Compass Distillery Visit

Posted By Mike Gill on June 26, 2018 | 0 comments


I had the pleasure of visiting Compass Distillery in Halifax this past Sunday.

My goal was to listen to the guy that actually makes gin! No matter how many courses, research and sampling one can do in our busy lives, having a perspective from the creators is always icing on the cake.

The first thing that struck me was their pot still. They have a column still to make vodka, which is far more authentic than many distilleries that buy neutral spirit in bulk. In fact, the UK must do this due to some alcohol tax law!

So, once they have vodka, a portion of the distillate can be used for making gin. At 95% ABV it will be reduced to 31% with water and the botanical added. Except in the case of their Hybrid still not all the botanicals will be steeped.

Some will be placed in the vapor basket. This is fairly unique and much like a combo of traditional gin making with an element of Bombay Sapphire distilling techniques.

On top of the onion style still was a short column still leading to the vapor basket. All of this produces a well-balanced gin with finesse. They will take their cut at approx. 75% ABV however, its done more by smell rather that the ABV reading. Finally, it will be brought down to between 40-45% and bottled for our enjoyment.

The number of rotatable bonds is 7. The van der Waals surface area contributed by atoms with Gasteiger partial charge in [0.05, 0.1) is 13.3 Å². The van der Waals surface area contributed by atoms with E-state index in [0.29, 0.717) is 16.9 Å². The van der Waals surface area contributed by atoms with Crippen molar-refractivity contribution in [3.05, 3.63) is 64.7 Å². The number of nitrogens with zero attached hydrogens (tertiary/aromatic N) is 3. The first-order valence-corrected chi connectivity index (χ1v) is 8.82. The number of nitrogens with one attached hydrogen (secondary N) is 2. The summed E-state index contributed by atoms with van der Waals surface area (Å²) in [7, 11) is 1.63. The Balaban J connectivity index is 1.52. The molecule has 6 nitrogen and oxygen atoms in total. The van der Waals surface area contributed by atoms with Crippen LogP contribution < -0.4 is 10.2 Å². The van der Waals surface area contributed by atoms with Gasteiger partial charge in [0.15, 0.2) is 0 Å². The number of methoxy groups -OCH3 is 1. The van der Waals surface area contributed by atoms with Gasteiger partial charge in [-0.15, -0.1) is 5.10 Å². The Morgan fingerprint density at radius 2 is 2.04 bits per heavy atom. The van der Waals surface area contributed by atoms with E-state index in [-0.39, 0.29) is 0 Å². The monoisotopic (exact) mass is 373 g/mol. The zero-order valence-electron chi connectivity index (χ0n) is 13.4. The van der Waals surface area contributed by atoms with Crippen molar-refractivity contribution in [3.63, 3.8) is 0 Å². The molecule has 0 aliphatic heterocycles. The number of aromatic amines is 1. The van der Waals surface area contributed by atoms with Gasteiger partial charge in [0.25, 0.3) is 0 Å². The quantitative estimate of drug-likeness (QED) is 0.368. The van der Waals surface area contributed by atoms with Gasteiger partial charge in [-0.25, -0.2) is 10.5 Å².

After the first hour in the still room it was time to move to the tasting room for a wide variety of gins. Along with their regular gin, which uses Italian Junipers, the Wild was available to taste with a good dose of  Junipers on the nose & palette all picked in Nova Scotia.

My absolute favorite part of the tasting was the two aged gins. The first had spent four months in new American Oak cask. This would be without any bourbon being matured in the cask however, it would still be charred providing the usual vanilla, toffee tastes one would find on a single malt.

To be honest, I found it lacked presence of a traditional Juniper forward gin and moved on to the lighter colored second gin. WOW! This is the future in gin. Same cask now refilled. Refill casks are used often in aging single malt whisky.

Some of the cask elements had disappeared to be replaced by gin botanicals with just hint of the oak, burnt toffee and caramel.

This was basically a gin with a hint of a single malt whisky and this could quite easily become common practice and enjoyed by many gin enthusiasts in the future.

The final hour was spent with Jordan at the bar. He made and explained many gin cocktails and had the group totally in awe.

What a great Sunday afternoon and thanks to all the staff.

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